More Workplaces Consider Banning Booze At Holiday Parties

By Britni de la Cretaz 12/13/17

Employers are opting to cut down on alcohol during holiday parties in an attempt to discourage sexual harassment in the workplace.

friends toasting their wine glasses at Christmas-themed party

As allegations of workplace sexual misconduct continue to mount against powerful men and the large companies accused of being complicit in the harassment, big and small companies alike are looking at their sexual harassment policies and wondering how they can be revised. One way that companies are hoping to discourage sexual harassment is by lessening alcohol availability at holiday parties—or forgoing it altogether.

Last month, following the firing of editorial director Lockhart Steele for inappropriate behavior and sexual harassment, Vox Media sent a company-wide email announcing that they were doing away with their open bar at the holiday party. Instead, each employee will receive two drink tickets for alcoholic drinks.

“We recognize that even though alcohol isn’t always the reason for unprofessional behavior, creating an environment that encourages overconsumption certainly contributes to it,” read the email, as reported by the Huffington Post.

Earlier this summer, in a report with suggested changes to Uber’s culture to make it a less toxic place to work, one of the recommendations given was that the company cut down on alcohol. The report suggested the company implement a clear substance use policy, as well as prohibiting alcohol and use of illicit drugs "during core work hours... at work events, or at other work-sponsored events.”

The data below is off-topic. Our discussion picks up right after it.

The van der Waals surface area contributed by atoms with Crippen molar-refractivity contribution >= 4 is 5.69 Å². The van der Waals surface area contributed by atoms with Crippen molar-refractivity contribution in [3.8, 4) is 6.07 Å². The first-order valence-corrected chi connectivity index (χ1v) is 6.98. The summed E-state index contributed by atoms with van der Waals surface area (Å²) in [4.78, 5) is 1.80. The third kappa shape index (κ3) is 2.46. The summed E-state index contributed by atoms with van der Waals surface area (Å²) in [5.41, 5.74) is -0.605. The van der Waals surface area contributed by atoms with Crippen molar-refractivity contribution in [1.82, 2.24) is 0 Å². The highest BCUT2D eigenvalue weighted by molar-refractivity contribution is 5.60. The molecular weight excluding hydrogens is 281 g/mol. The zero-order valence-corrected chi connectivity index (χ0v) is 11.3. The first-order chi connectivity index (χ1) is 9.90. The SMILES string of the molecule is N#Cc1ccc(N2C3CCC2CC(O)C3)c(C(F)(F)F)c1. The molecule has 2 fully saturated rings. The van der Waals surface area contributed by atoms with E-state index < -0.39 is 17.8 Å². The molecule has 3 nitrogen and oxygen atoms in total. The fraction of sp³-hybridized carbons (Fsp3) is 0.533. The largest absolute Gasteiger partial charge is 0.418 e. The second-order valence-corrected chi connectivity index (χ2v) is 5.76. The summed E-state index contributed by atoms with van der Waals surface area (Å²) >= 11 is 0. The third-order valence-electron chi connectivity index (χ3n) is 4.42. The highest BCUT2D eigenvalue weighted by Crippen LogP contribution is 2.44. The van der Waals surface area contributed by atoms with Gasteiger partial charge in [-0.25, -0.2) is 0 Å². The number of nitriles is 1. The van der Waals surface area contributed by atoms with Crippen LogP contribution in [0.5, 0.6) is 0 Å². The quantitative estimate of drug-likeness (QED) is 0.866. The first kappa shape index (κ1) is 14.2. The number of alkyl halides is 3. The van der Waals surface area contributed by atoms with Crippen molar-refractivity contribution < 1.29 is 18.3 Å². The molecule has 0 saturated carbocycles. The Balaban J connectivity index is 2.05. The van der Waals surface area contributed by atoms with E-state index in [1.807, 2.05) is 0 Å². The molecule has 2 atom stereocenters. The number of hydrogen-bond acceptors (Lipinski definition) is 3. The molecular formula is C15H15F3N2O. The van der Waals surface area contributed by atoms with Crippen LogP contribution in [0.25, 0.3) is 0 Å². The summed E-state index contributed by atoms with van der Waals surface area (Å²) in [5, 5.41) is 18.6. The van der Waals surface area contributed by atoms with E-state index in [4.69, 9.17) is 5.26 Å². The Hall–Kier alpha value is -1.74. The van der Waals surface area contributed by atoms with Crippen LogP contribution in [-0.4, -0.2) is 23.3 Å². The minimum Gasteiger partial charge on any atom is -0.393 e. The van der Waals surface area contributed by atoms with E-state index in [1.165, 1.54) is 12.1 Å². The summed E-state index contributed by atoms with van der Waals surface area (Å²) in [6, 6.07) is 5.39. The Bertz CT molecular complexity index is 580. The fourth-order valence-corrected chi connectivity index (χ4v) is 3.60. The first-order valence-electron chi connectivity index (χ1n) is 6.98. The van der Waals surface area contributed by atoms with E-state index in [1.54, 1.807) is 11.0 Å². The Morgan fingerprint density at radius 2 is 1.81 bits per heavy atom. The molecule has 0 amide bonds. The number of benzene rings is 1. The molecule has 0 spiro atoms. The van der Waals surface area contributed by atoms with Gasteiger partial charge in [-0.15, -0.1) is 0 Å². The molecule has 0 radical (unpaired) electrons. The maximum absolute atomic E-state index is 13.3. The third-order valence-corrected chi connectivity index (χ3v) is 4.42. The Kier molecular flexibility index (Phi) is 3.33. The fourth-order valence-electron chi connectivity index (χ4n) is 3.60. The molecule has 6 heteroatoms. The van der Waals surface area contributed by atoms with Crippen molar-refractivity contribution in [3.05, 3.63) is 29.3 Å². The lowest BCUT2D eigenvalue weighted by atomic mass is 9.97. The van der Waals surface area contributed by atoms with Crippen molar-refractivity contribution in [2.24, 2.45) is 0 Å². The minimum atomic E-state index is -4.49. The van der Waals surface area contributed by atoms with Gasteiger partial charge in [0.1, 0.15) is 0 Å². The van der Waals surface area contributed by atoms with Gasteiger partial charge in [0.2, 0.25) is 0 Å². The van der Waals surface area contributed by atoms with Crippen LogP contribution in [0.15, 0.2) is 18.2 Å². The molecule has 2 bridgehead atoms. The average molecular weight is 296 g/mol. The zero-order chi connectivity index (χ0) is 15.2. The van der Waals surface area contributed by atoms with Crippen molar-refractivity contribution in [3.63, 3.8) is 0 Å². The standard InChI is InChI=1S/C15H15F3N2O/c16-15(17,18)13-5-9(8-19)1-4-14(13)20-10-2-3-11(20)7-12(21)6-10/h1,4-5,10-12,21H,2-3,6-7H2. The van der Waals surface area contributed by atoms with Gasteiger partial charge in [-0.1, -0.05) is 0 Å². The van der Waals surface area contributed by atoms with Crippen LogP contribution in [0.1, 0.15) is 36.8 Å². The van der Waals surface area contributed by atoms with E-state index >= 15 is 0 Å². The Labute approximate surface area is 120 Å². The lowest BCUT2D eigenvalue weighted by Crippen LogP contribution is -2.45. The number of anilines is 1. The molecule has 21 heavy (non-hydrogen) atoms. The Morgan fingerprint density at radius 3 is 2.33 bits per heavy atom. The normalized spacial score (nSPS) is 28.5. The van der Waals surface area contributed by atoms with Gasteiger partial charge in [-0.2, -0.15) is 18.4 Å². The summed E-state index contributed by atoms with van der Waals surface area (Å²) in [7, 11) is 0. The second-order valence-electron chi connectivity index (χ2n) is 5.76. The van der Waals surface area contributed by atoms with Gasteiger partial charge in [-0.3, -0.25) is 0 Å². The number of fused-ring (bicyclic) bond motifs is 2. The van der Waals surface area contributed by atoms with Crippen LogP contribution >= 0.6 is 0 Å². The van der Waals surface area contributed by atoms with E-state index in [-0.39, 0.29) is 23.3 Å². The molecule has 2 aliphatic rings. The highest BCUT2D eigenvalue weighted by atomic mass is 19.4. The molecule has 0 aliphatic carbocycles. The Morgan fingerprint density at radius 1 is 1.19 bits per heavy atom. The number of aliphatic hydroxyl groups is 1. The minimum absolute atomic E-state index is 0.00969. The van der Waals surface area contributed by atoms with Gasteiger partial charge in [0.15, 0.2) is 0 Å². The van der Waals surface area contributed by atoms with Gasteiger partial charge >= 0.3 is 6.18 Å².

The investigation into Uber’s culture took place after a former engineer wrote a post on Medium outlining repeated incidents of harassment while she worked for the company.

Following reporting from Vox last month, the New York Times suspended star White House correspondent Glenn Thrush after multiple women who had worked with him reported inappropriate behavior “from unwanted groping and kissing to wet kisses out of nowhere to hazy sexual encounters,” all that “played out under the influence of alcohol.”

Thrush responded to the Vox story with a statement indicating that he was seeking treatment for alcohol addiction. “Over the past several years, I have responded to a succession of personal and health crises by drinking heavily,” he wrote. “During that period, I have done things that I am ashamed of, actions that have brought great hurt to my family and friends.” 

A 2004 study by Cornell University researchers found a connection between permissive workplace drinking cultures and sexual harassment. Following what’s being referred to as the “Weinstein effect,” “I’m sure people in HR departments are like, ‘Holy [expletive], we better be careful,’” Jill Tate, a partner at the Boston party planning company Corinthian Events, told the Boston Globe.

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Britni de la Cretaz is a freelance writer, baseball enthusiast, and recovered alcoholic living in Boston. Follow her on Twitter at @britnidlc.